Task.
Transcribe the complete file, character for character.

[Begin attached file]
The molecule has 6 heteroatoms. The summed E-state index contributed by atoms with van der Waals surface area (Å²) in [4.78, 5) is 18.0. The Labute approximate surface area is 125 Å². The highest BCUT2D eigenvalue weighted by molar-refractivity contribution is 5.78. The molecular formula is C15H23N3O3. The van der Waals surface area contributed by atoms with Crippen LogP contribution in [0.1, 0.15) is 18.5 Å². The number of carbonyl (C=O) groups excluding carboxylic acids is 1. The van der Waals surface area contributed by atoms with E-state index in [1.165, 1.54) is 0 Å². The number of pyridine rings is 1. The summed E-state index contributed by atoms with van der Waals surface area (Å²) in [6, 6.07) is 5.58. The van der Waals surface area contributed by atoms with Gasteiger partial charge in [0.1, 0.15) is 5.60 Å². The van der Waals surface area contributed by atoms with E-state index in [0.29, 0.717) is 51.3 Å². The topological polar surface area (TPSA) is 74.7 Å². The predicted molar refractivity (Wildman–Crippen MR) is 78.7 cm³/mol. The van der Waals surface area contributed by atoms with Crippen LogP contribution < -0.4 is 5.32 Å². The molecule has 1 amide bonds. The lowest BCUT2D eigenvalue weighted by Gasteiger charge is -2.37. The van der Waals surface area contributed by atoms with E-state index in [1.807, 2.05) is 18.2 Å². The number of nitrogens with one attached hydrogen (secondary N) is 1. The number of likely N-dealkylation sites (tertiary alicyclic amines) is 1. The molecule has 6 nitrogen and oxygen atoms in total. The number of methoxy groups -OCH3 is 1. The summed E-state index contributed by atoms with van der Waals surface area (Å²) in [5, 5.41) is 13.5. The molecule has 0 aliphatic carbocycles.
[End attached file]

The molecule has 6 heteroatoms. The summed E-state index contributed by atoms with van der Waals surface area (Å²) in [4.78, 5) is 18.0. The Labute approximate surface area is 125 Å². The highest BCUT2D eigenvalue weighted by molar-refractivity contribution is 5.78. The molecular formula is C15H23N3O3. The van der Waals surface area contributed by atoms with Crippen LogP contribution in [0.1, 0.15) is 18.5 Å². The number of carbonyl (C=O) groups excluding carboxylic acids is 1. The van der Waals surface area contributed by atoms with E-state index in [1.165, 1.54) is 0 Å². The number of pyridine rings is 1. The summed E-state index contributed by atoms with van der Waals surface area (Å²) in [6, 6.07) is 5.58. The van der Waals surface area contributed by atoms with Gasteiger partial charge in [0.1, 0.15) is 5.60 Å². The van der Waals surface area contributed by atoms with E-state index in [0.29, 0.717) is 51.3 Å². The topological polar surface area (TPSA) is 74.7 Å². The predicted molar refractivity (Wildman–Crippen MR) is 78.7 cm³/mol. The van der Waals surface area contributed by atoms with Crippen LogP contribution < -0.4 is 5.32 Å². The molecule has 1 amide bonds. The lowest BCUT2D eigenvalue weighted by Gasteiger charge is -2.37. The van der Waals surface area contributed by atoms with E-state index in [1.807, 2.05) is 18.2 Å². The number of nitrogens with one attached hydrogen (secondary N) is 1. The number of likely N-dealkylation sites (tertiary alicyclic amines) is 1. The molecule has 6 nitrogen and oxygen atoms in total. The number of methoxy groups -OCH3 is 1. The summed E-state index contributed by atoms with van der Waals surface area (Å²) in [5, 5.41) is 13.5. The molecule has 0 aliphatic carbocycles.